Schumer simply didn’t have the votes to make anything happen.
Meanwhile, the top trending hashtag pushed by Russian bots on Twitter was “#SchumerShutdown.” Trump’s Kremlin supporters, see, have a strong interest in promoting ethnic and racial discord in the US. They hope to use the DACA or “Dreamers” issue to divide and weaken the country. So do hardline anti-immigrant Republicans, such as White House aide Stephen Miller and a minority of GOP hotheads in the House.
But they haven’t got the votes either. Not even close. Indeed, even the most recent Fox News poll shows 83 percent of Americans support granting permanent resident status to the “Dreamers”—young workers, students, and soldiers—brought to the US illegally by their parents as small children.
Would even Trump be willing to start deporting these young Americans to countries they’ve never known starting in March?  It’s hard to imagine. Indeed, compromise DACA legislation passed the Senate in 2013, and will almost surely pass again unless Senate Majority Leader McConnell goes back on his word in the glare of the spotlight that Schumer’s compromise has put him in.  
If McConnell does renege, Democrats could always vote for another shutdown until he relents.
 Senate passage would then put Speaker Ryan in a box. Very likely a bipartisan House majority would also support DACA—that is, if the Speaker lets them vote contrary to the “Hastert Rule,” ironically named for the famous GOP child molester and champion of one-party government.
Ryan wouldn’t allow it in 2013, but again thanks to Schumer’s compromise, the GOP now owns the issue.
 As for the president who would have to sign it, which one? Will he be the deal maker or “Sh**hole Don?”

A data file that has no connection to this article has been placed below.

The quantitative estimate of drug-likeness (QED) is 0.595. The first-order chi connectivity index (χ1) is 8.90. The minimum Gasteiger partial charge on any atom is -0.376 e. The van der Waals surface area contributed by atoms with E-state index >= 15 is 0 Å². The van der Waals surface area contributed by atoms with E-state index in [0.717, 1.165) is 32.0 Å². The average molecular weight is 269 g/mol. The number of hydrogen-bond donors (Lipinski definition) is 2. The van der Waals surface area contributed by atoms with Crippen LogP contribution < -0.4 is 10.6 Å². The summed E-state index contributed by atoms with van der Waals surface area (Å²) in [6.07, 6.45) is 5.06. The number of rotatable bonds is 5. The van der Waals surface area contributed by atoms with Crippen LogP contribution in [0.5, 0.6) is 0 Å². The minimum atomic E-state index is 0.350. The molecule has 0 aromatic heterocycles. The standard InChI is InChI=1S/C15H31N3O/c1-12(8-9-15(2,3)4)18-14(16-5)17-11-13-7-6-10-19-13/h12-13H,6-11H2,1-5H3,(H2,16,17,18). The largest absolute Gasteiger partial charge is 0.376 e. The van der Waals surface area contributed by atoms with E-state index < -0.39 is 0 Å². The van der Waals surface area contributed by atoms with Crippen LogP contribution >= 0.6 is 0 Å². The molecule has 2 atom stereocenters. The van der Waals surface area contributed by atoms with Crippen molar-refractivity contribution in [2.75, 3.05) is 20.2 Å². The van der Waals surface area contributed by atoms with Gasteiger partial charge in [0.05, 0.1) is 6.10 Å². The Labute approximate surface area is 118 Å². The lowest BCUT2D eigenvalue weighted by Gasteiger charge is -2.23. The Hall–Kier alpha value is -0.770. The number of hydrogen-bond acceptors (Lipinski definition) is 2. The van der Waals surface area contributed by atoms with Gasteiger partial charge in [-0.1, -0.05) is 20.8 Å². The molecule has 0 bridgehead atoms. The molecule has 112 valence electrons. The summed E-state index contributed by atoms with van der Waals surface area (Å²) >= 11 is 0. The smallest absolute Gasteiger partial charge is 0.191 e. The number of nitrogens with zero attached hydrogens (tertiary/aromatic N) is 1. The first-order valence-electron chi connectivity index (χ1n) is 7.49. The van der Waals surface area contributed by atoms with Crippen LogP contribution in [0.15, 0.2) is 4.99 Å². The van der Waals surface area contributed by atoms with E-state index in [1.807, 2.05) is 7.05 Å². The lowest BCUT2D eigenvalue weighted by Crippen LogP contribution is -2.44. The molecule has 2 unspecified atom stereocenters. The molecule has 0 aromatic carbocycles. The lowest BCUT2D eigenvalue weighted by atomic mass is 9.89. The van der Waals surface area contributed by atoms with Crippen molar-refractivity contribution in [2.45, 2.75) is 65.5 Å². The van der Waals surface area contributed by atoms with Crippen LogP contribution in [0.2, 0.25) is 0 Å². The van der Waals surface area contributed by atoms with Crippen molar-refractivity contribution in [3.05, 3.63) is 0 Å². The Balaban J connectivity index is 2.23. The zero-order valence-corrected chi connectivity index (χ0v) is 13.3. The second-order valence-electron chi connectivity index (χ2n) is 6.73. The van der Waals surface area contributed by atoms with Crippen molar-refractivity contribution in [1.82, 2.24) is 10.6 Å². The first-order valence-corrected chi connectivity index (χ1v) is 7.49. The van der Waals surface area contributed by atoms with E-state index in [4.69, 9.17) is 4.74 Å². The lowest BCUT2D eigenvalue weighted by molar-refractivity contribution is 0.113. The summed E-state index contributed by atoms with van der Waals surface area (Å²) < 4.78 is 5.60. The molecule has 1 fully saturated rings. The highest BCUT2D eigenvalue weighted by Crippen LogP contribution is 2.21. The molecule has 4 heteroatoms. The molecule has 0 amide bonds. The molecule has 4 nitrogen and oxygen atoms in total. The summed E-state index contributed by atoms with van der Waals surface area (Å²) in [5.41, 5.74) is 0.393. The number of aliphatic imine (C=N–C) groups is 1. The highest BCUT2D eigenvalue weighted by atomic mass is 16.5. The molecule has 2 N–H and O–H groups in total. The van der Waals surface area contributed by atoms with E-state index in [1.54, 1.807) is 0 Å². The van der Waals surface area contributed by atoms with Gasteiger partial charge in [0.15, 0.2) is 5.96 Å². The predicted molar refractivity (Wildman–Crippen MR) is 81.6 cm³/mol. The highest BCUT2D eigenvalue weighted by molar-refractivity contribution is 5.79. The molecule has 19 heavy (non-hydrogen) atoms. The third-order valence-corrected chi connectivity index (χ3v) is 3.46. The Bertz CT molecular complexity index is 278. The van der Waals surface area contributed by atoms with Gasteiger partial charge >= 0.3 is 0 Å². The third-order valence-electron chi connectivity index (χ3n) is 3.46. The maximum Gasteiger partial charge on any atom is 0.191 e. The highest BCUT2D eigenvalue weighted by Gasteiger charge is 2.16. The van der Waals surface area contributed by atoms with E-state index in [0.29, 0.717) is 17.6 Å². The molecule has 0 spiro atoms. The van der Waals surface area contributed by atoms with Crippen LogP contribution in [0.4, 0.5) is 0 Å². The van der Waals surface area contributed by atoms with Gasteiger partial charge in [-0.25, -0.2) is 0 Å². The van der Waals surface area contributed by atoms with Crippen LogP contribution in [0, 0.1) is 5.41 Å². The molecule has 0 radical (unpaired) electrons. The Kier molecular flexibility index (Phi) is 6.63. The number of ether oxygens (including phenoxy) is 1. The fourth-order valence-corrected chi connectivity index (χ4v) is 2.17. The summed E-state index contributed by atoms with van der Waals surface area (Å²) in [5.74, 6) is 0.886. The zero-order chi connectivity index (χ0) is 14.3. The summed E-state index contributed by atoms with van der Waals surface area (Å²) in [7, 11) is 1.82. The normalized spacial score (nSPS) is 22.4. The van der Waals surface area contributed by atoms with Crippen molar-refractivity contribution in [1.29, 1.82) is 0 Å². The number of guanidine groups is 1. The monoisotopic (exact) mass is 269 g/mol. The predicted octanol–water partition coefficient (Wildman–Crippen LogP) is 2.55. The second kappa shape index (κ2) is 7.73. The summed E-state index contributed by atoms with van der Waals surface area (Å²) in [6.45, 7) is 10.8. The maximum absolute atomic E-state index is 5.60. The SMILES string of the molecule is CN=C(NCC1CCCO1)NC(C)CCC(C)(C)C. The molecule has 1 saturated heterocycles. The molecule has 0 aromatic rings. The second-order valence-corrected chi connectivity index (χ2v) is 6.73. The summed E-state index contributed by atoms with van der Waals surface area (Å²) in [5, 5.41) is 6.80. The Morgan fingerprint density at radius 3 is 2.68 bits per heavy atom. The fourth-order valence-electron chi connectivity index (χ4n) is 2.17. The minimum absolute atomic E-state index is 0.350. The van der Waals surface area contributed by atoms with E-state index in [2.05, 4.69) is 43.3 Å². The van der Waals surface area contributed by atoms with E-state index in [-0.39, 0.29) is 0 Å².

Trump Budget Chief Can’t Explain Why GOP Blocked Military Pay During Shutdown

Republicans have been backed into a corner for blocking military pay, and they have no good answers for why they’re harming the troops through their political gamesmanship.
Donald Trump’s budget chief Mick Mulvaney had no real answer when asked why the White House and Republican Party are blocking service members’ pay and benefits during the GOP-engineered shutdown of the federal government.

Missouri Democratic Sen. Claire McCaskill introduced a resolution to ensure that military personnel continue to receive their pay during the shutdown, as President Obama had done during the Republican-led shutdown in 2013.

But that lie was exposed on Sunday morning when Mulvaney was confronted by Face the Nation host John Dickerson about comments he made during the 2013 shutdown, in which Mulvaney pointed out that “our troops are still being paid.”

“I have a much greater understanding of a shutdown now that I’m the O.M.B. director,” Mulvaney insisted, but then falsely implied that military pay was deferred in 2013, as it will likely be this time around.

But Dickerson wasn’t dissuaded. “Claire McCaskill … brought up a vote to pay them while the shutdown was going on,” Dickerson said, adding “That vote — Mitch McConnell didn’t bring that up for vote.”

“Why wouldn’t the White House, the executive branch, do everything they can to take care of the troops while this is being adjudicated?” Dickerson asked.

Mulvaney first tried to dodge the question by vaguely referring to other unrelated resolutions that were proposed Friday night into Saturday morning, but finally chalked the blocking of military pay by Republicans to “the sort of the dynamic flow in the Senate.”

Unfortunately, our troops can’t pay their bills with Mulvaney’s excuses.

All day long on Sunday, Trump officials like Mulvaney tried to escape the consequences of their shutdown, and time and again, those efforts were met with failure.

Hopefully, that failure will lead them to end this shutdown quickly, and stop holding Americans hostage to their destructive agenda.